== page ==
Message in a Mammogram
Awake! Awake! Put on your strength… Put on your beautiful garments… O captive daughter of Zion! How beautiful upon the mountains are the feet… who brings good news, who proclaims peace, who brings glad tidings of good things, who proclaims salvation, who says to Zion, ‘Your God reigns'” (Isaiah 52:1a; 2b and 7–NKJV).
I recently sat in the waiting room of mammography–waiting for my turn behind the closed door of imaging. There were three of us–each looking lovely in our white cotton gowns. One woman appeared to be in her early 80s; the other in her 60s. I’m nearing 50.
We nervously looked down at our phones or a magazine–avoiding eye-contact at first, feeling somewhat uncomfortable as we sat there, complete strangers dressed as we were. Then one spoke, though I don’t remember who. Her words broke the ice, and conversation suddenly flowed freely.
“Can you pass that snack basket?” one asked. “Maybe it’s nerves, but my stomach’s growling.”
“It’s nice they provide food,” I added, trying to think of something witty to say. “I guess it’s the least they can do. Even those crackers with peanut butter…”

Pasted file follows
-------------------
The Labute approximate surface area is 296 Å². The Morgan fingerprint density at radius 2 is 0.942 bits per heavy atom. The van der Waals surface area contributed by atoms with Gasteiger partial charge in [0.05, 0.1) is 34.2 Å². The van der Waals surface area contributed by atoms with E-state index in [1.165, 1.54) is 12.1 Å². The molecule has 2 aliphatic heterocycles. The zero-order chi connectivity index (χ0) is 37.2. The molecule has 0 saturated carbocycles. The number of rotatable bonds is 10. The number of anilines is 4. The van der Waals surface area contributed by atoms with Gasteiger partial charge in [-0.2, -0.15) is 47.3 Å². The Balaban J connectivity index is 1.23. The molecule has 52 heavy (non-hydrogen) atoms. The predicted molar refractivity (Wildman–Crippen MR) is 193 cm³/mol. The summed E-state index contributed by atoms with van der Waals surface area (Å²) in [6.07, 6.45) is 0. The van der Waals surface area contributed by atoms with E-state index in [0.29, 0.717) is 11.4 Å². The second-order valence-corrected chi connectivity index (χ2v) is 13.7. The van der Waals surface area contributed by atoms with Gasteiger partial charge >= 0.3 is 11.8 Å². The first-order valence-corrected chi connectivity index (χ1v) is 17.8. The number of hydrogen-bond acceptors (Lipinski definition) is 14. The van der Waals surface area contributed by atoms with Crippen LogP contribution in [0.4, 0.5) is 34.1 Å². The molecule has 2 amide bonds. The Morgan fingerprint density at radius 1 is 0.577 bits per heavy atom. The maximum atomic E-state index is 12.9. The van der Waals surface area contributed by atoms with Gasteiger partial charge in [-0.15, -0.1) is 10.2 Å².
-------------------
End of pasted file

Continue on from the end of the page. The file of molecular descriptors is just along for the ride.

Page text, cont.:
“… are smashed together,” one added, not missing a beat.
We laughed, each of us appreciating the joke.
Funny, but as we sat there awaiting our turn, one of the first things I noticed was what each of us was wearing on our feet. Each was sporting summer sandals, reflecting, I suppose, our individual personalities–my own Chacos a reminder that I preferred to be walking the lake rather than be found sitting in a waiting room.
I found myself wondering, What paths have these women walked in life?
As if reading my thoughts, the eldest said, “I had colon cancer some years ago. It’s both amazing and wonderful how technology has changed, so that early detection of many types of cancer is possible.”
I nodded–thankful, too, for this. A dear relative was recently diagnosed with bladder cancer and is now scheduled for robotic surgery which we hope and pray will be a life-saver. Technology is indeed a marvelous thing.
Despite the hardships this woman had obviously faced, there she was–wearing a warm smile with her gown. I marveled at how nonchalantly she shared–seeming to have no fear regarding cancer, despite her past.
She’s walked some hard roads, I thought. She’s so brave.
Her name was called, and she stood to leave–her sandaled feet taking her to a room where she disappeared behind the door.
The other woman and I sat in silence for a moment. Then she spoke. “One just never knows… I have a lovely friend near Raleigh–someone I used to work with at the bank. She’s battling cancer. It’s everywhere. Sadly, she doesn’t have anyone–no family nearby–to help her. I reach out when I can, and a group from my church is praying for her, but I wish I could do more.”
I felt a surge of relief. She’d shared that one thing that made me instantly feel as though I was sitting with someone who was more than a mere stranger. She was a comrade, a fellow soldier–her weapon, though invisible to the eye, a steely sword like my own.